Each Wednesday, One Earth’s “Species of the Week” series highlights a relatively unknown and fascinating species to showcase the beauty, diversity, and remarkable characteristics of our shared planet Earth.
Watch out Grumpy Cat, there’s a new animal attitude-problem in town. The black rain frog has a perpetual frown that rivals any grimace around. This amphibian is only found at the southern coast of Africa, at elevations of up to over 3,300 feet, and its grumpy countenance might just be a result of how hard-working it is: it can burrow to create tunnels up to six inches deep.
Since the black rain frog is a burrowing species, it doesn’t need the presence of open water to survive. It digs to find moisture as well as something of utmost importance to a crank: privacy.
Should the black rain frog find itself in unwanted company, it’ll puff up and enlarge its body, to appear more intimidating. At only about 1.6 to 2 inches in snout–vent length, that might not seem like much, but occasionally, he’ll puff while burrowing, so that whatever is grabbing for him is unable to pull him out of his hideaway.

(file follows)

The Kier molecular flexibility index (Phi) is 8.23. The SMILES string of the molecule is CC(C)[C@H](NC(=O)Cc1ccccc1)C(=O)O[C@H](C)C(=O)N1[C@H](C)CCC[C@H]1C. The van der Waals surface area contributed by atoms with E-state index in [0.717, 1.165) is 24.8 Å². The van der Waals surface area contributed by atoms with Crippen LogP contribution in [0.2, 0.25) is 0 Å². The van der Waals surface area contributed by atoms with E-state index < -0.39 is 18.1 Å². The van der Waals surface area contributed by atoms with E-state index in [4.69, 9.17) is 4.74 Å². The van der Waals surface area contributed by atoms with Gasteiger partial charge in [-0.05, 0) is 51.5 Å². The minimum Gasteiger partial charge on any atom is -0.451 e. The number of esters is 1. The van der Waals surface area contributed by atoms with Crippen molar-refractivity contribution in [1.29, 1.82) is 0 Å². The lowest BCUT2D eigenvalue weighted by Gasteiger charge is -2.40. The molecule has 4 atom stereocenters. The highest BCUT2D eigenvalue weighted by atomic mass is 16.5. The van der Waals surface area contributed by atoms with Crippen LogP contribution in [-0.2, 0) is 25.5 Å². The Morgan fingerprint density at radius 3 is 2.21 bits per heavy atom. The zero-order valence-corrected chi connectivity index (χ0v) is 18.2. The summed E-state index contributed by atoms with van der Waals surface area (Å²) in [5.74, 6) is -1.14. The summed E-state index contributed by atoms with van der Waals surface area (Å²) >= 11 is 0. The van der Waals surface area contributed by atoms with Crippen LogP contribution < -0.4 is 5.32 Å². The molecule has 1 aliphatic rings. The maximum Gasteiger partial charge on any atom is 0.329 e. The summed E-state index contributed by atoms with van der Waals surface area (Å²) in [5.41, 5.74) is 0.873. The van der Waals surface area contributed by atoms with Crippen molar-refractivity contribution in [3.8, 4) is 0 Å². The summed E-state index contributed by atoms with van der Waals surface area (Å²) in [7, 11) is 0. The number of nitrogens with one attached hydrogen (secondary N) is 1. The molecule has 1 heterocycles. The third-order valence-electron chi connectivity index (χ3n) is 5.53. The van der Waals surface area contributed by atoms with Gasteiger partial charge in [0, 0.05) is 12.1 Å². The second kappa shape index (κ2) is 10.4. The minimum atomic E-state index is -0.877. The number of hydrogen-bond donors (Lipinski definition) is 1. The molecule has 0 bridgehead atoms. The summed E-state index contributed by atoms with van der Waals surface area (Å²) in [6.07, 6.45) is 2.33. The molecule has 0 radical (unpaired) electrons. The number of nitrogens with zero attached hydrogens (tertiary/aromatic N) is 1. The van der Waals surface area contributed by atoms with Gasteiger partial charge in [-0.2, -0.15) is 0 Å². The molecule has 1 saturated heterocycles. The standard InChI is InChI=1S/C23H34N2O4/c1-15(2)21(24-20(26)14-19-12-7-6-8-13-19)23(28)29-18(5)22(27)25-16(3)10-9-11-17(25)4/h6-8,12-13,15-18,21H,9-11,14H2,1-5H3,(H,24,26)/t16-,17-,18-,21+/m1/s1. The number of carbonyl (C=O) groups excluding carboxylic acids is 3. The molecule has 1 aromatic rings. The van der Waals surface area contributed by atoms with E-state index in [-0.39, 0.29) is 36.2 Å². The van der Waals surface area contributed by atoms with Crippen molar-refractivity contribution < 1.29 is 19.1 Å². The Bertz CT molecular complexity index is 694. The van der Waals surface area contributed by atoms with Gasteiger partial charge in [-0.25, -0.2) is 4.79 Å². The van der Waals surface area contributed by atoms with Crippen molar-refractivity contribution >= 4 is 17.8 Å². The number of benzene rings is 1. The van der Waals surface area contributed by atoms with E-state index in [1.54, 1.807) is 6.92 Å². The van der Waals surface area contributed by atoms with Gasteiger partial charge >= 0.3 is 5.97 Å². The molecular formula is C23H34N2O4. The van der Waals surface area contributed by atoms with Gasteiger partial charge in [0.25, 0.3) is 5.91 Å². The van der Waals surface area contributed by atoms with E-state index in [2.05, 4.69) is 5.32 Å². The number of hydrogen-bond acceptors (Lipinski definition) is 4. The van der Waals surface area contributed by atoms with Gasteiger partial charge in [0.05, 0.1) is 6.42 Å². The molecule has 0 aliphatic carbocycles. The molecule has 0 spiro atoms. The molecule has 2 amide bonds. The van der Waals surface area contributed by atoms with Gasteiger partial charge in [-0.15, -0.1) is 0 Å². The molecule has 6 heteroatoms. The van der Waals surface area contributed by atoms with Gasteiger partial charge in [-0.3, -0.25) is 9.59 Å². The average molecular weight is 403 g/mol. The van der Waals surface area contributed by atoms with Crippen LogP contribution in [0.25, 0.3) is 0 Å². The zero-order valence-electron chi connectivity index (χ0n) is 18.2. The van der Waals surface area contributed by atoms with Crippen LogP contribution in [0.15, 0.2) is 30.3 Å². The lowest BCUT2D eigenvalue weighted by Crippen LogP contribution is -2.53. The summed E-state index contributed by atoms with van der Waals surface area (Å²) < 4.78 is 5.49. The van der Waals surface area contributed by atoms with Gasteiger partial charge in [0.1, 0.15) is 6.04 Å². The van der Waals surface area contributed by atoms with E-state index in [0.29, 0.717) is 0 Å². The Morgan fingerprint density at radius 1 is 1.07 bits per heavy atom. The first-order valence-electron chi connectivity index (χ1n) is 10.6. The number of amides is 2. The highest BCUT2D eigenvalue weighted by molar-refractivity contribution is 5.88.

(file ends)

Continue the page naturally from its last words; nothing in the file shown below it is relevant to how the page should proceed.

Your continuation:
This crab apple of a frog isn’t a total hermit, though. While mating, the females secrete a special sticky substance from their backs so that the male frogs don't fall off. How thoughtful!
During mating season, the male frogs stay in the burrow to guard the eggs and will send out little chirps as part of their calls. Each egg nest consists of approximately 42–43 yellow eggs that are five millimeter (mm) in diameter inside eight mm capsules. That’s about the size of a pencil eraser, or half the size of a pea. Teeny tiny future grumps!
A black rain frog’s skin has no warts, but instead, pronounced widely spaced granules, like little bumps. They’re typically dark brown or nearly black in color, garnering them the nickname, “Angry Avocado.” We don’t know about you, but we think that’s the cutest thing we’ve ever heard.